LB: It’s like enjoying a living nightmare. No, we love working together. The coolest thing about this project, the whole idea was for me to be a consultant for this project. And to me this was so cool because my brother and I had been wanting to do a collaboration together for a while, and the owner Gerry said, ‘Why don’t you do it in Brooklyn?’
DB: He’s got his end of it and I don’t go near it, even if I wanted to. And I’ve got my end.
LB: And I want nothing to do with brewing. And the one time I brewed with him, it was the most boring thing in my life. I’m excited about collaborating, thinking about the flavors of the products but I want nothing to do with the process at all.
JP: Well it’s good you two don’t have to overlap.
DB: The overlap comes with the pairing and that’s a lot of fun. Cause now we’re just like ‘let’s mess around and come up with some fun shit.’
This city is stupid full of pizza but I’d say that there’s a small top tier of pizza, in my opinion. My inspiration is like pizza shops in Napoli.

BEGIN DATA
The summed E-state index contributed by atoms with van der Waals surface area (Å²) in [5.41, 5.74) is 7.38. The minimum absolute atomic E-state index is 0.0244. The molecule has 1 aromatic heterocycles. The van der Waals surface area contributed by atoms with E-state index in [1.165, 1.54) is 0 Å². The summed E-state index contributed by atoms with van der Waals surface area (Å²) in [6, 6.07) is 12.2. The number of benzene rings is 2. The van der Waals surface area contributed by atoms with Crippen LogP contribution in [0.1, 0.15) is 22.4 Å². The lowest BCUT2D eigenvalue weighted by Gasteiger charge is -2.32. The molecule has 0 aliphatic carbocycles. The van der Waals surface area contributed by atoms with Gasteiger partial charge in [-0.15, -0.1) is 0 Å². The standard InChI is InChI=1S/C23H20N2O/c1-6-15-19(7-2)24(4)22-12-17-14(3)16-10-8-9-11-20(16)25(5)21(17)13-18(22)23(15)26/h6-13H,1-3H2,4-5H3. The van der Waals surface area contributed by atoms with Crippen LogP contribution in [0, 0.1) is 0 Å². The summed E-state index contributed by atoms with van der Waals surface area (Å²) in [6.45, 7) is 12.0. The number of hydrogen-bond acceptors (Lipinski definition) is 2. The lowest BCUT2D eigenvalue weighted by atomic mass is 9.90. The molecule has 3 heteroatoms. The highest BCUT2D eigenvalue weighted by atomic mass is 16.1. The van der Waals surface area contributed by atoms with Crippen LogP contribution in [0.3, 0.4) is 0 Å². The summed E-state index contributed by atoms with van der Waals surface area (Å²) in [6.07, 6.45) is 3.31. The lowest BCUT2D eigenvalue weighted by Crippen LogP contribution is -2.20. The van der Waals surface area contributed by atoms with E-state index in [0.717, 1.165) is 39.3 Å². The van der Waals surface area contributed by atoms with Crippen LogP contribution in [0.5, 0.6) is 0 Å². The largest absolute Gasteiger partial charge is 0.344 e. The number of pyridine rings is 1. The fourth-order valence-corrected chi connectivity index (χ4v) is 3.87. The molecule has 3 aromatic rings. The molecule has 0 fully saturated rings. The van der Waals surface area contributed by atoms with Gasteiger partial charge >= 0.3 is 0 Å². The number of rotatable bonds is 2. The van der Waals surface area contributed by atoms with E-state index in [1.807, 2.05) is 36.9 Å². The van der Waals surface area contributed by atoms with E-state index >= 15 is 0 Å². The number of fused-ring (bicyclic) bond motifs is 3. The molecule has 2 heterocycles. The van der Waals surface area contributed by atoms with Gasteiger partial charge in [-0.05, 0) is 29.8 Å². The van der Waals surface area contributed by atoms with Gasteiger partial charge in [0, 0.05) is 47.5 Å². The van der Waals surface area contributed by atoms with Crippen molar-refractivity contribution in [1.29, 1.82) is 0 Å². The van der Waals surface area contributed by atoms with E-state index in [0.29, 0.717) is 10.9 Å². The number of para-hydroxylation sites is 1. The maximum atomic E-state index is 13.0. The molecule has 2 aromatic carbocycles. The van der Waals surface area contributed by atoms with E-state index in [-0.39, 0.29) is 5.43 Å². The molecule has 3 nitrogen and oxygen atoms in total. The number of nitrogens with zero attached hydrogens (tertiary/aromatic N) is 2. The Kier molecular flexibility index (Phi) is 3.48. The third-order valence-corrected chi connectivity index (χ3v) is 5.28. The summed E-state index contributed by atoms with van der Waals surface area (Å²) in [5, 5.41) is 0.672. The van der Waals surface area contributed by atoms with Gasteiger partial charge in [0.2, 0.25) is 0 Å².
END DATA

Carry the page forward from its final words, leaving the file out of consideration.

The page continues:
JP: So you may not have had a lot of say in the matter but why Brooklyn? There’s a lot of pizza and a lot of beer. Where does Circa fit into that?
DB: Is there a lot of beer though? If you’re comparing to places like Portland, OR or Denver, CO, Brooklyn has the population to have two or three of those. I think we’re just on the cusp of craft beer in New York when you compare it to cities like that. We’re small time right now. When we get to 40+ breweries then I think you can fairly ask that question. But I think right now the beer culture is just beginning. Sure there’s a lot of beer but not a lot of breweries.
JP: Do you think there’s anything specific about Brooklyn?
DB: Manhattan is way too expensive. Brooklyn is expensive too, don’t get me wrong. I think you’re going to see growth…
LB: It just emphasizes that youthful, small business, start-up style.
DB: Yeah, you look at places like Folksbier, people love to see it grow. Same with Other Half, now they have one of the most popular breweries. Singlecut and Threes Brewing are other places you’ve been able to watch grow. People like to see these places grow and I hope they get that feeling from us. I don’t know how we’re going to grow. But I don’t think we have to.